The great design has been brought to Zoom G3n as well. It also features three separate display screens, also with dedicated controls. So, it also offers great control and flexibility. However, the display screens are now smaller, so they can be somewhat difficult to read from a standing height. Apparently, the display screens are made smaller in order to make room for the three additional footswitches. Yes, that’s right; Zoom G3n is coming with a total of six footswitches. The three in the upper row look similar to Zoom G3’s footswitches. The three in the lower row actually look more like mini pedals, and are very easy to access.
As mentioned above, Zoom G3n actually comes with fewer built-in effects than Zoom G3. However, this is mostly because the company was trying to pack Zoom G3n with higher quality sound effects without significantly increasing the price. It is a newer product, so it is ideally packed with modern sound effects made using newer technologies. Zoom G3 still uses old sound effects. Most of them are pretty good by today’s standards, but the amp models are very unusable. If you compare Zoom G3n’s effects to Zoom G3’s, you can notice that the newer pedal is clearer and more defined. The amp and cabinet models are definitely better.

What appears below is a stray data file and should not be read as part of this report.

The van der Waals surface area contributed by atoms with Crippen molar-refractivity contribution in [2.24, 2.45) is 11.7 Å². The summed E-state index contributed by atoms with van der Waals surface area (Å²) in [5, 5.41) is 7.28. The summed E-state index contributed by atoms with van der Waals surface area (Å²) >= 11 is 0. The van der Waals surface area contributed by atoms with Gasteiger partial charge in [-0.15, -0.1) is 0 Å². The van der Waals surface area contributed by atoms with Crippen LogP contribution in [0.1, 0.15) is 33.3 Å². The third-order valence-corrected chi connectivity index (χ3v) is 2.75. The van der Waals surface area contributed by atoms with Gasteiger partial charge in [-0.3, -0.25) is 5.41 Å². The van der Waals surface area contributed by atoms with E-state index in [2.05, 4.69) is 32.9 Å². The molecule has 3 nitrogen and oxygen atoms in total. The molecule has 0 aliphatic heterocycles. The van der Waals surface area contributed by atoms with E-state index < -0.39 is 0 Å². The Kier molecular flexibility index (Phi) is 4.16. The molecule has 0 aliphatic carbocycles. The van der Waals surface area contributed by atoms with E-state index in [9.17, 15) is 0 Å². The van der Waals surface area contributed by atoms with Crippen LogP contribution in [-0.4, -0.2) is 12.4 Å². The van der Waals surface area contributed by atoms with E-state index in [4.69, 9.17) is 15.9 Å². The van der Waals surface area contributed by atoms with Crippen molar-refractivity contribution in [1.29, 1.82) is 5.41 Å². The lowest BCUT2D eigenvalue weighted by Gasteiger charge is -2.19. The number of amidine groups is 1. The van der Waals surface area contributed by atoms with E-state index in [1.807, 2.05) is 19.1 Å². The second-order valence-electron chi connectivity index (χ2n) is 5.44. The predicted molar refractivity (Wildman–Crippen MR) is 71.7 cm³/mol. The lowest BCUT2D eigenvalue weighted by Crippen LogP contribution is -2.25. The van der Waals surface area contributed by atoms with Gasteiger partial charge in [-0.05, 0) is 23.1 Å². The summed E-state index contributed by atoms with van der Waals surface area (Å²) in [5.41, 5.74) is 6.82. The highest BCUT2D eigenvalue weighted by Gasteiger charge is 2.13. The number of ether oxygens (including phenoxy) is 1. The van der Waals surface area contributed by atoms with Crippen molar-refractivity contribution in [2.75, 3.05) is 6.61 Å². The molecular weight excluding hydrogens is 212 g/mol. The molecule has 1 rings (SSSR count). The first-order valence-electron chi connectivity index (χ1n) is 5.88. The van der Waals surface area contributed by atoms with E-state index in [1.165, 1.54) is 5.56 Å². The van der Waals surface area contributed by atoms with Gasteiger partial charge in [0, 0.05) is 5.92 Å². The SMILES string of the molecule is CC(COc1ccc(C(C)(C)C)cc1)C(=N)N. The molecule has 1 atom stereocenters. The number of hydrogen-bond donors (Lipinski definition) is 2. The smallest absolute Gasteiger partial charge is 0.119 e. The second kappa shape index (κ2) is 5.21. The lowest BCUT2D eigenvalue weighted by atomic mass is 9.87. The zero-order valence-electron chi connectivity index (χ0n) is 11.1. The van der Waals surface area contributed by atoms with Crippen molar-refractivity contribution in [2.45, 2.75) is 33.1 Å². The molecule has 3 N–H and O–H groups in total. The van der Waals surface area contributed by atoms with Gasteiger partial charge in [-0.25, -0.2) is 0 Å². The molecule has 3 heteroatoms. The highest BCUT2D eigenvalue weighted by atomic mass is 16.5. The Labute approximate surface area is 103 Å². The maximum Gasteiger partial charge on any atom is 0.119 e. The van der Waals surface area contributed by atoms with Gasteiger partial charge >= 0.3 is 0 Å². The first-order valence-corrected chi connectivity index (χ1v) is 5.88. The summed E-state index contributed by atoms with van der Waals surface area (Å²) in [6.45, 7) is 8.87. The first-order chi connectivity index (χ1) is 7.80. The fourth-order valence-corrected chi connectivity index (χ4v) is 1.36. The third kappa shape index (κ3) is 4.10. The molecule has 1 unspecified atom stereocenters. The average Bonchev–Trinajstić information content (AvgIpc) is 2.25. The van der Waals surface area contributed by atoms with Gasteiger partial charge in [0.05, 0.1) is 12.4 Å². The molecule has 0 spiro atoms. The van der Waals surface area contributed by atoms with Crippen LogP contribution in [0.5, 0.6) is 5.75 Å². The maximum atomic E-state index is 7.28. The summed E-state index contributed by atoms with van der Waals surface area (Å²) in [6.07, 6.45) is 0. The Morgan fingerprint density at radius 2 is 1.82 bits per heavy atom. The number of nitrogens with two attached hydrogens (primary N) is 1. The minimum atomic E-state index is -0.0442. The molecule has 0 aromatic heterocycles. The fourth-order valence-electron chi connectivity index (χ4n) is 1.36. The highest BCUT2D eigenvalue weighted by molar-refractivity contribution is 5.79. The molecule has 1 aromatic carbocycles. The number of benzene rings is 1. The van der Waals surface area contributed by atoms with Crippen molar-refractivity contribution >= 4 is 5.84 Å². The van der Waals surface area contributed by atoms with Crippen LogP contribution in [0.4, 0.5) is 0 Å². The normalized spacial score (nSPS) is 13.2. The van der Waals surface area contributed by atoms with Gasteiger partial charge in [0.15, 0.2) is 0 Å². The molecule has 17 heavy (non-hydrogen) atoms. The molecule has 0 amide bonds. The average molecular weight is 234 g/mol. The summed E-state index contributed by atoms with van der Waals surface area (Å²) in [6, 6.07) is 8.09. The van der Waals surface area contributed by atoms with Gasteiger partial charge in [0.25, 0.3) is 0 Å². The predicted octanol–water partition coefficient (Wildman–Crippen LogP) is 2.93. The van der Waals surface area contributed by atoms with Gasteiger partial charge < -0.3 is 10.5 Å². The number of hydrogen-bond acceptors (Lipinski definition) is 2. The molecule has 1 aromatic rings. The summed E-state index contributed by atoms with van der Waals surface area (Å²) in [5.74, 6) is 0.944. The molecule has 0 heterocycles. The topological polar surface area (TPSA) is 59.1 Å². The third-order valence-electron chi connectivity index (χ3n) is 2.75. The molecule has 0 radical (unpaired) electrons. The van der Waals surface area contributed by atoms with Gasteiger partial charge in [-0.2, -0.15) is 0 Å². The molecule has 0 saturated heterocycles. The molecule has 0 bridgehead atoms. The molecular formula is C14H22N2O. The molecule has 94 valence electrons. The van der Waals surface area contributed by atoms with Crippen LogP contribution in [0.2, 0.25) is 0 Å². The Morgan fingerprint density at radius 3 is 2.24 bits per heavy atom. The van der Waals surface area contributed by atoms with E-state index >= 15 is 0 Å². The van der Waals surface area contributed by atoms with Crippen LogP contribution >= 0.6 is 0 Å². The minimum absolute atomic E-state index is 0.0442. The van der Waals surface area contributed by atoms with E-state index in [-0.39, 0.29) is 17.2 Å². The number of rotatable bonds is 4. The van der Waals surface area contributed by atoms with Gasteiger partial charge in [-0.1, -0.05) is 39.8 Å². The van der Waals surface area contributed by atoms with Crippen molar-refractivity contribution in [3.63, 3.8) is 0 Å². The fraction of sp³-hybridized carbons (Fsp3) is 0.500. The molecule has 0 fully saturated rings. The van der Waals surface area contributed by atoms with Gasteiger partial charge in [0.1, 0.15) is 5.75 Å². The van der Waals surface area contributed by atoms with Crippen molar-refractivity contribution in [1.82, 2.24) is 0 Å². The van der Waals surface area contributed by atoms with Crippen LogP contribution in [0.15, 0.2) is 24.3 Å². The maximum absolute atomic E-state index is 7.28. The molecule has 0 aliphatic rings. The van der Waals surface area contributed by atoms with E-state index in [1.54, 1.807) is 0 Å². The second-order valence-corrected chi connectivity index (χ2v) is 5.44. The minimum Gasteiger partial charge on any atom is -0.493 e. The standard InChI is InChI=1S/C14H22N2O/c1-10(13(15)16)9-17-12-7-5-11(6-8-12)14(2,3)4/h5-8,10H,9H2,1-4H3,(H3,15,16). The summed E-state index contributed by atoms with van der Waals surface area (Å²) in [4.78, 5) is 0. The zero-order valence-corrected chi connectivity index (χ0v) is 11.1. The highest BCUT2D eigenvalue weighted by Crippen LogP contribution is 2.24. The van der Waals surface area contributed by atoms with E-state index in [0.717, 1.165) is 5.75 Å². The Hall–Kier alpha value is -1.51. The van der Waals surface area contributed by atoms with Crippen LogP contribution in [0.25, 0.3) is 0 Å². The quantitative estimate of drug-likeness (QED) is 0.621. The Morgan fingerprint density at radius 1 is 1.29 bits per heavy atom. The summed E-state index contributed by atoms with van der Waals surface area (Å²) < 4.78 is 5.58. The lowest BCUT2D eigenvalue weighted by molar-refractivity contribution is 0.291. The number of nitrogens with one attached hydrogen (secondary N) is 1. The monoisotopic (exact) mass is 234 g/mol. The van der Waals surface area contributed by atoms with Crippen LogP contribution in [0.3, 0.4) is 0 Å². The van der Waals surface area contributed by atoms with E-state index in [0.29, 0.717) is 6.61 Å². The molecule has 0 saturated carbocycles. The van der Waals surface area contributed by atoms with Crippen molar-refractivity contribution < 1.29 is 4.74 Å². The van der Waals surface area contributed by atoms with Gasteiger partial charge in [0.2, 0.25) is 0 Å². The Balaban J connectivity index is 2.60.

Zoom G3 comes with a total of 116 effects, including 20 delays and reverbs as well as 22 amp/cabinet models. There are also compressors, noise gates, equalizers, overdrives, choruses, tremolos, vibratos, and even ring modulations. It is able to handle up to six effects simultaneously, chained in any order. It can store up to 100 total patches.